Thomas Eakins’ painting, “William Rush Carving his Allegorical Figure of the Schuylkill River,” depicts the American sculptor William Rush working on his statue Water Nymph and Bittern in 1808 for a Philadelphia fountain. This painting caused some controversy when it was exhibited in 1878, but it is now considered one of Eakins’ masterpieces.
In the painting, Rush diligently carves the figure of the Schuylkill River with an intense focus that conveys his dedication to his craft. The realism and attention to detail are evident not only in Rush’s work but also in the surrounding details like tools strewn on tables and rushed hay on floors. Fascinated by this historical figure, Eakins also executed several imaginary glimpses showing Rush carving other sculptures.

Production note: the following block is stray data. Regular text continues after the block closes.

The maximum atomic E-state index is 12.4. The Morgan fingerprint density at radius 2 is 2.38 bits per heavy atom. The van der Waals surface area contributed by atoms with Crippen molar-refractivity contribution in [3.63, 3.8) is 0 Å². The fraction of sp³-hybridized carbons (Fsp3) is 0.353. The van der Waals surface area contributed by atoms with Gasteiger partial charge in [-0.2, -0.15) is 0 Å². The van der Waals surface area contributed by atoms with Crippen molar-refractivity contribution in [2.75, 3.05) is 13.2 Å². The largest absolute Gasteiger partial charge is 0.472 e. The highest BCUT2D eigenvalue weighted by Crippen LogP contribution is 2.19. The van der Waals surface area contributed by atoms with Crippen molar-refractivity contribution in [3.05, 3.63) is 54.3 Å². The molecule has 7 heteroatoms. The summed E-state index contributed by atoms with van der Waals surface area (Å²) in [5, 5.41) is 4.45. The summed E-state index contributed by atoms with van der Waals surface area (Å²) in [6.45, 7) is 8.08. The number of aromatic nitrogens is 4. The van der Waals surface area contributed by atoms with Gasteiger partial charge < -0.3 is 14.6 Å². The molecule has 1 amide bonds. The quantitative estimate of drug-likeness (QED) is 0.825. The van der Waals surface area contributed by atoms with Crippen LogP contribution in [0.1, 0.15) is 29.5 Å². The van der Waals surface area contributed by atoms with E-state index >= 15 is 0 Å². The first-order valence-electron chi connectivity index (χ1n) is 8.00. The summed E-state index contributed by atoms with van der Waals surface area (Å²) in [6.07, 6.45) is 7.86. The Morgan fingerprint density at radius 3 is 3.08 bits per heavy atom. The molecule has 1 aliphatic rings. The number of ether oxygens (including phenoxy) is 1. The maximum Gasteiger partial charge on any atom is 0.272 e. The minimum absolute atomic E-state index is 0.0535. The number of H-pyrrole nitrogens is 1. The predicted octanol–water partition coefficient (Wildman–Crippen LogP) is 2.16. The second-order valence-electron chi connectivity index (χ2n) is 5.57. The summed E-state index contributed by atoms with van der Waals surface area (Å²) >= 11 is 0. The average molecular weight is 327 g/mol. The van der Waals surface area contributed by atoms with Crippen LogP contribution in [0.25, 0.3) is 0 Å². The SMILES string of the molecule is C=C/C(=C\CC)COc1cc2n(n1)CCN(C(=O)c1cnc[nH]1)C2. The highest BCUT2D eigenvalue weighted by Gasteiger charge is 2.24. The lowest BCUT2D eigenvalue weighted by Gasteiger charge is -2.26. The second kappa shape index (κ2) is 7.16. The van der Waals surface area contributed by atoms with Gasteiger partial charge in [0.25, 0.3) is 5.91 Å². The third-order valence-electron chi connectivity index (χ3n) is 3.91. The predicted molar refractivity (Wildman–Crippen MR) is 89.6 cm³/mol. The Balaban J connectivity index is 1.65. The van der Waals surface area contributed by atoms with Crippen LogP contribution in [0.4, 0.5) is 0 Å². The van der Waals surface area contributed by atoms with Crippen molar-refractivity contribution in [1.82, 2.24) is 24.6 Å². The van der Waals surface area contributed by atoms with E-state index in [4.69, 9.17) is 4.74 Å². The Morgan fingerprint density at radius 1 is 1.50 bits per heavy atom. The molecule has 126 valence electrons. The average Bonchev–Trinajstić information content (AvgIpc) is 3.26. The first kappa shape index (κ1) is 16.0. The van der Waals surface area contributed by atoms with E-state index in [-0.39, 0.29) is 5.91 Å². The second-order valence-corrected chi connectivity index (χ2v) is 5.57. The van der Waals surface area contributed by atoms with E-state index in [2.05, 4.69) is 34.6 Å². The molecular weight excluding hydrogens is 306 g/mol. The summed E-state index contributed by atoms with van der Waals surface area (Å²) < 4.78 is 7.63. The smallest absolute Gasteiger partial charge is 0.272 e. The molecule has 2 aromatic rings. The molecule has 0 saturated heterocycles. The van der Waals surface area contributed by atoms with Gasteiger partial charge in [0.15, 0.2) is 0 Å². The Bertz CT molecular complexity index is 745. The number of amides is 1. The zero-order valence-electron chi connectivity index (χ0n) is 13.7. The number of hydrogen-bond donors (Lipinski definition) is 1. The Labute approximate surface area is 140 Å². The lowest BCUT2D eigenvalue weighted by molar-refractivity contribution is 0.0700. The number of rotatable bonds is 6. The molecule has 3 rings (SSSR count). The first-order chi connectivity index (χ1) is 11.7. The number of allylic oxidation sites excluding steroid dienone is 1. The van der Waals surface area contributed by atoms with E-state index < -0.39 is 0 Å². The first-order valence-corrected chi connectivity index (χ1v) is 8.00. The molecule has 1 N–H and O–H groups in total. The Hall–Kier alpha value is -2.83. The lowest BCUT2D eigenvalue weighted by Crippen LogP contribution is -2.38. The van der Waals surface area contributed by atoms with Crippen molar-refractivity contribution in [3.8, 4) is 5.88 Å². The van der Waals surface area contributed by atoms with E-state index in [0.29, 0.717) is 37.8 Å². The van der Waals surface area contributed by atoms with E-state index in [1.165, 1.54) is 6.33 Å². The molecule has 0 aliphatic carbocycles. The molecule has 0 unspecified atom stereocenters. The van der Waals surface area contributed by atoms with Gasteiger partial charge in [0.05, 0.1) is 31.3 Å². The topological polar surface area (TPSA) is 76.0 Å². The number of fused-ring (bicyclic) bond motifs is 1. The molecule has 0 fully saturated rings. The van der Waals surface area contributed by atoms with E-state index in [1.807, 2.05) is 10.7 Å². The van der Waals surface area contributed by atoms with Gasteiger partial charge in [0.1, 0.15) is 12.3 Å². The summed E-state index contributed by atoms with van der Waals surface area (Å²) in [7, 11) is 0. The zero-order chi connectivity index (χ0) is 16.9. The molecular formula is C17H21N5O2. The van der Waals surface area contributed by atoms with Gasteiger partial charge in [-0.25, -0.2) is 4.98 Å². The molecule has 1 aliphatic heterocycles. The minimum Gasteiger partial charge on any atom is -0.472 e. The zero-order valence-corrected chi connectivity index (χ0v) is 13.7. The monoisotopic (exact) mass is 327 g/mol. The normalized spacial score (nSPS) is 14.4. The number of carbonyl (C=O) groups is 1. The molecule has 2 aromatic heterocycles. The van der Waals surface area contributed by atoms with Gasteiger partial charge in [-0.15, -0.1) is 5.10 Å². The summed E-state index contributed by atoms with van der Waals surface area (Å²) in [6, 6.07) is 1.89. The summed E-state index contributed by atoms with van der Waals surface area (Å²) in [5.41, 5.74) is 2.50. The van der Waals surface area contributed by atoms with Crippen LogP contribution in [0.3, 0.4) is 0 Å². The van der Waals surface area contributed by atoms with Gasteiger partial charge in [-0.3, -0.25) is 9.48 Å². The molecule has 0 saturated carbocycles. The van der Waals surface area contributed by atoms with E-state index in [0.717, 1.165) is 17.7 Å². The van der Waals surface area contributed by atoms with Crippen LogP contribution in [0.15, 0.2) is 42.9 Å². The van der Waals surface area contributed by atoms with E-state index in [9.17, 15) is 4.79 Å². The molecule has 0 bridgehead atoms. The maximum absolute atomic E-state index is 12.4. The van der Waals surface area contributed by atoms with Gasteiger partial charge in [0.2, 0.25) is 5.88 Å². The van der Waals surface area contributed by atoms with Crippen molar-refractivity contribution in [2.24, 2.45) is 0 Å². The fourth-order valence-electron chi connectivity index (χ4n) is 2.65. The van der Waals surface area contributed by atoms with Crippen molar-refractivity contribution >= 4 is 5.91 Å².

The painting is part of Mary C. and James W. Fosburgh’s collection and was originally created between 1876-77; however, Eakins painted a second version in 1908 with added details focused on light expressionism elements illuminating material surfaces without losing its hyper-realistic touch. William Rush is known as the first major American sculptor whose life was spent sculpting at no little cost to him from exposure throughout history until authentic discoveries provide him much better credit than before along with artists known around him today.